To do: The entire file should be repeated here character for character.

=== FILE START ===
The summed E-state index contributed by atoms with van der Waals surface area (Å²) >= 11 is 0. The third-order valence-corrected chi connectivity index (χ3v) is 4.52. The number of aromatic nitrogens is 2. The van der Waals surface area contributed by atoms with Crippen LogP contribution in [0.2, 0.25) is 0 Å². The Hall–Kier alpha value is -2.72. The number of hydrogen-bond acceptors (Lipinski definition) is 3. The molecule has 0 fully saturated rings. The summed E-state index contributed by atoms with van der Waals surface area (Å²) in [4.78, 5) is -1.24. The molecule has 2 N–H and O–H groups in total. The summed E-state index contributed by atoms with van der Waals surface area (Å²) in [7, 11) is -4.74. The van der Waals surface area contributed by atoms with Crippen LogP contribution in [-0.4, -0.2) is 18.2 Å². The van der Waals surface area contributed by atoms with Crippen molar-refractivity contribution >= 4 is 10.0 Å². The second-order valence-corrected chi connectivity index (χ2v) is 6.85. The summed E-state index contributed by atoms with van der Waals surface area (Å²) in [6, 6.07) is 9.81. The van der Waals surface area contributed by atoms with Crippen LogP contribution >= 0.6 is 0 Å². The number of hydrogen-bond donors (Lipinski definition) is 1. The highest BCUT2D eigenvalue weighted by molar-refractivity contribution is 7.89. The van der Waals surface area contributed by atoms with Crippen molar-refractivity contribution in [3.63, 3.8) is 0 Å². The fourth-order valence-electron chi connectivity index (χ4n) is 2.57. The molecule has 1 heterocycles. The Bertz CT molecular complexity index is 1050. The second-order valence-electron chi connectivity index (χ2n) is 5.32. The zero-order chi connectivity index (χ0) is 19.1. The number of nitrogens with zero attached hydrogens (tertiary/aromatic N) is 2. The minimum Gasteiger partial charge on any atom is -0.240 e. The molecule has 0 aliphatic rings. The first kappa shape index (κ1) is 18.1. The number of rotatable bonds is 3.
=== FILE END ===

The summed E-state index contributed by atoms with van der Waals surface area (Å²) >= 11 is 0. The third-order valence-corrected chi connectivity index (χ3v) is 4.52. The number of aromatic nitrogens is 2. The van der Waals surface area contributed by atoms with Crippen LogP contribution in [0.2, 0.25) is 0 Å². The Hall–Kier alpha value is -2.72. The number of hydrogen-bond acceptors (Lipinski definition) is 3. The molecule has 0 fully saturated rings. The summed E-state index contributed by atoms with van der Waals surface area (Å²) in [4.78, 5) is -1.24. The molecule has 2 N–H and O–H groups in total. The summed E-state index contributed by atoms with van der Waals surface area (Å²) in [7, 11) is -4.74. The van der Waals surface area contributed by atoms with Crippen LogP contribution in [-0.4, -0.2) is 18.2 Å². The van der Waals surface area contributed by atoms with Crippen molar-refractivity contribution >= 4 is 10.0 Å². The second-order valence-corrected chi connectivity index (χ2v) is 6.85. The summed E-state index contributed by atoms with van der Waals surface area (Å²) in [6, 6.07) is 9.81. The van der Waals surface area contributed by atoms with Crippen LogP contribution >= 0.6 is 0 Å². The number of hydrogen-bond donors (Lipinski definition) is 1. The highest BCUT2D eigenvalue weighted by molar-refractivity contribution is 7.89. The van der Waals surface area contributed by atoms with Crippen molar-refractivity contribution in [3.63, 3.8) is 0 Å². The fourth-order valence-electron chi connectivity index (χ4n) is 2.57. The molecule has 1 heterocycles. The Bertz CT molecular complexity index is 1050. The second-order valence-electron chi connectivity index (χ2n) is 5.32. The zero-order chi connectivity index (χ0) is 19.1. The number of nitrogens with zero attached hydrogens (tertiary/aromatic N) is 2. The minimum Gasteiger partial charge on any atom is -0.240 e. The molecule has 0 aliphatic rings. The first kappa shape index (κ1) is 18.1. The number of rotatable bonds is 3.